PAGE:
An uncountable chain of subsets of the natural numbers

Consider the set \(\mathcal P(\mathbb N)\) of the subsets of the natural integers \(\mathbb N\). \(\mathcal P(\mathbb N)\) is endowed with the strict order \(\subset\). Let’s have a look to the chains of \((\mathcal P(\mathbb N),\subset)\), i.e. to the totally ordered subsets \(S \subset \mathcal P(\mathbb N)\).

Some finite chains

It is easy to produce some finite chains like \(\{\{1\}, \{1,2\},\{1,2,3\}\}\) or one with a length of size \(n\) where \(n\) is any natural number like \[
\{\{1\}, \{1,2\}, \dots, \{1,2, \dots, n\}\}\] or \[
\{\{1\}, \{1,2^2\}, \dots, \{1,2^2, \dots, n^2\}\}\]

Some infinite countable chains

It’s not much complicated to produce some countable infinite chains like \[
\{\{1 \},\{1,2 \},\{1,2,3\},…,\mathbb{N}\}\] or \[
\{\{5 \},\{5,6 \},\{5,6,7\},…,\mathbb N \setminus \{1,2,3,4\} \}\]

Let’s go further and define a one-to-one map from the real interval \([0,1)\) into the set of countable chains of \((\mathcal P(\mathbb N),\subset)\). For \(x \in [0,1)\) let \(\displaystyle x = \sum_{i=1}^\infty x_i 2^{-i}\) be its binary representation. For \(n \in \mathbb N\) we define \(S_n(x) = \{k \in \mathbb N \ ; \ k \le n \text{ and } x_k = 1\}\). It is easy to verify that \(\left(S_n(x))_{n \in \mathbb N}\right)\) is a countable chain of \((\mathcal P(\mathbb N),\subset)\) and that \(\left(S_n(x))\right) \neq \left(S_n(x^\prime))\right)\) for \(x \neq x^\prime\).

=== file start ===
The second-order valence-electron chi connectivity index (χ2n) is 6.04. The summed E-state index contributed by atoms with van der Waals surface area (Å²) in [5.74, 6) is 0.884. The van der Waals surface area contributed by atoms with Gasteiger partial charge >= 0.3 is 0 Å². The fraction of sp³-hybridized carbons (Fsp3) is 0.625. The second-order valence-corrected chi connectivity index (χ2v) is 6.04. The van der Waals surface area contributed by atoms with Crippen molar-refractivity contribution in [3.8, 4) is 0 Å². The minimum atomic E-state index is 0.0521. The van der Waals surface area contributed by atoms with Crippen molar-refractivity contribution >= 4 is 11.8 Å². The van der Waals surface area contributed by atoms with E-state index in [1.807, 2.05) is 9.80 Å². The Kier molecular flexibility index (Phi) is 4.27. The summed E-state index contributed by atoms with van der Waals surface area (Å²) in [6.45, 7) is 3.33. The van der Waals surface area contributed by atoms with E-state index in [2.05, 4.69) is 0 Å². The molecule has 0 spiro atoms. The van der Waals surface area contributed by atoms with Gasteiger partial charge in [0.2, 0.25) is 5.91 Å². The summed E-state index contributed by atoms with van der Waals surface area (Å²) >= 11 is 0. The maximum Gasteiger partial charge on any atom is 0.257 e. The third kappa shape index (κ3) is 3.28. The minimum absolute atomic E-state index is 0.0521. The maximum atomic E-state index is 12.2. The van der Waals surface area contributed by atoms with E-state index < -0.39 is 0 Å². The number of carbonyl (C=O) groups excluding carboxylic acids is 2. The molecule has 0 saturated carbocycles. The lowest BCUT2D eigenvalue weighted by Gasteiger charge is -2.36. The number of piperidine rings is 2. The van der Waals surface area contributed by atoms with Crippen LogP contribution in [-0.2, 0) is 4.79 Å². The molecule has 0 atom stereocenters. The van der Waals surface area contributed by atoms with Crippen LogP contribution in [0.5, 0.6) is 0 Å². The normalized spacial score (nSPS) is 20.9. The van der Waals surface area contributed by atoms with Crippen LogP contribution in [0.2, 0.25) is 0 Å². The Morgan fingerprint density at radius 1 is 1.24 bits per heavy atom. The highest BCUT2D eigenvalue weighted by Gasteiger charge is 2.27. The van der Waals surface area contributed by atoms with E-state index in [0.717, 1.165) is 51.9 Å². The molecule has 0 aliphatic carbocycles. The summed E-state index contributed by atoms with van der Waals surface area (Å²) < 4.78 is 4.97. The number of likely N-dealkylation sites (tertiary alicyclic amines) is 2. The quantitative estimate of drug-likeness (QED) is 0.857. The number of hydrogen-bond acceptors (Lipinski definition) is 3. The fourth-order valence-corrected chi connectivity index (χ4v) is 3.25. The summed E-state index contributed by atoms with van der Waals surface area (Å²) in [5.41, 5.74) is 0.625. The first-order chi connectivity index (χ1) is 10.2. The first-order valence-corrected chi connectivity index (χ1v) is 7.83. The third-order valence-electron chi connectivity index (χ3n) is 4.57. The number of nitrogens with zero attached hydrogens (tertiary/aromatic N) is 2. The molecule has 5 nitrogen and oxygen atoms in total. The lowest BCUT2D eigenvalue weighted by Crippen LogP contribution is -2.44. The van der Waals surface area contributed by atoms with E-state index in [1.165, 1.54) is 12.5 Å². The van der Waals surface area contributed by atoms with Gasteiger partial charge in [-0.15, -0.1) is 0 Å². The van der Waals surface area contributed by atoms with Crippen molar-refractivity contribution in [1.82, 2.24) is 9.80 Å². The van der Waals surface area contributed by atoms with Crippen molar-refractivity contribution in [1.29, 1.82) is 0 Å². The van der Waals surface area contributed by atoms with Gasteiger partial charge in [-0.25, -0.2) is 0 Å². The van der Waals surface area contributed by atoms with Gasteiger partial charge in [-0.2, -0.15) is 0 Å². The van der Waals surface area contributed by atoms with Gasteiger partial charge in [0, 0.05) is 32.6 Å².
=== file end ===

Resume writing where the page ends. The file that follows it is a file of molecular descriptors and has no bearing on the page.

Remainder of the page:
What about defining an uncountable chain?

A chain having the cardinality of the continuum

Let’s first recall that the set of the rational numbers \(\mathbb Q\) is countable. Hence one can find a bijection \(\varphi : \mathbb Q \to \mathbb N\) (see following article).

Now consider the set of real numbers \(\mathbb R\) which has the cardinality of the continuum \(\mathfrak c = 2^{\aleph_0}\). For any real \(x \in \mathbb R\), we can define the set of rationals \(\psi(x) = \{q \in \mathbb Q \ ; \ q \lt x\}\). Then \(\varphi [\psi(x)]\) is a subset of \(\mathbb N\).

\(\left(\varphi [\psi(x)]\right)_{x \in \mathbb R}\) is a chain as for \(x \lt y\) we have \(\psi(x) \subset \psi(y)\). It has the cardinality of the continuum as \(\psi\) is one-to-one.

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